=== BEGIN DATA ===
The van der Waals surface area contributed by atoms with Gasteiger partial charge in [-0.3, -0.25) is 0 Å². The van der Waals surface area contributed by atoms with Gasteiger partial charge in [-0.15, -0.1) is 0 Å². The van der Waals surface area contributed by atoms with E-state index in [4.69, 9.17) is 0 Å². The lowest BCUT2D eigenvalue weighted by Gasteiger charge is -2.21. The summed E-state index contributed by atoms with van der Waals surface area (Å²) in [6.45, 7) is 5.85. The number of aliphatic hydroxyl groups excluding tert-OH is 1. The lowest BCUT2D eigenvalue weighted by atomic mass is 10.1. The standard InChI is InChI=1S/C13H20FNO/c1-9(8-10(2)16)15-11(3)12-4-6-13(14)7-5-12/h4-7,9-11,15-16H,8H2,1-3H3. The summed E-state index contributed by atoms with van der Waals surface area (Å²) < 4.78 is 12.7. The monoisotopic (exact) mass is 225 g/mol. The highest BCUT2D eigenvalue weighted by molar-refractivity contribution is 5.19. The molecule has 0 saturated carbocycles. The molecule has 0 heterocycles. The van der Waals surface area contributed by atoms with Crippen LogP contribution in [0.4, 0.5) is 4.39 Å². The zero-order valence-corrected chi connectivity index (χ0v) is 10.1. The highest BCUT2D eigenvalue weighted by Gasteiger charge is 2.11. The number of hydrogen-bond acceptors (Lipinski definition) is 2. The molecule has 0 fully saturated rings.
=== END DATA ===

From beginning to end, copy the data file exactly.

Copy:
The van der Waals surface area contributed by atoms with Gasteiger partial charge in [-0.3, -0.25) is 0 Å². The van der Waals surface area contributed by atoms with Gasteiger partial charge in [-0.15, -0.1) is 0 Å². The van der Waals surface area contributed by atoms with E-state index in [4.69, 9.17) is 0 Å². The lowest BCUT2D eigenvalue weighted by Gasteiger charge is -2.21. The summed E-state index contributed by atoms with van der Waals surface area (Å²) in [6.45, 7) is 5.85. The number of aliphatic hydroxyl groups excluding tert-OH is 1. The lowest BCUT2D eigenvalue weighted by atomic mass is 10.1. The standard InChI is InChI=1S/C13H20FNO/c1-9(8-10(2)16)15-11(3)12-4-6-13(14)7-5-12/h4-7,9-11,15-16H,8H2,1-3H3. The summed E-state index contributed by atoms with van der Waals surface area (Å²) < 4.78 is 12.7. The monoisotopic (exact) mass is 225 g/mol. The highest BCUT2D eigenvalue weighted by molar-refractivity contribution is 5.19. The molecule has 0 saturated carbocycles. The molecule has 0 heterocycles. The van der Waals surface area contributed by atoms with Crippen LogP contribution in [0.4, 0.5) is 4.39 Å². The zero-order valence-corrected chi connectivity index (χ0v) is 10.1. The highest BCUT2D eigenvalue weighted by Gasteiger charge is 2.11. The number of hydrogen-bond acceptors (Lipinski definition) is 2. The molecule has 0 fully saturated rings.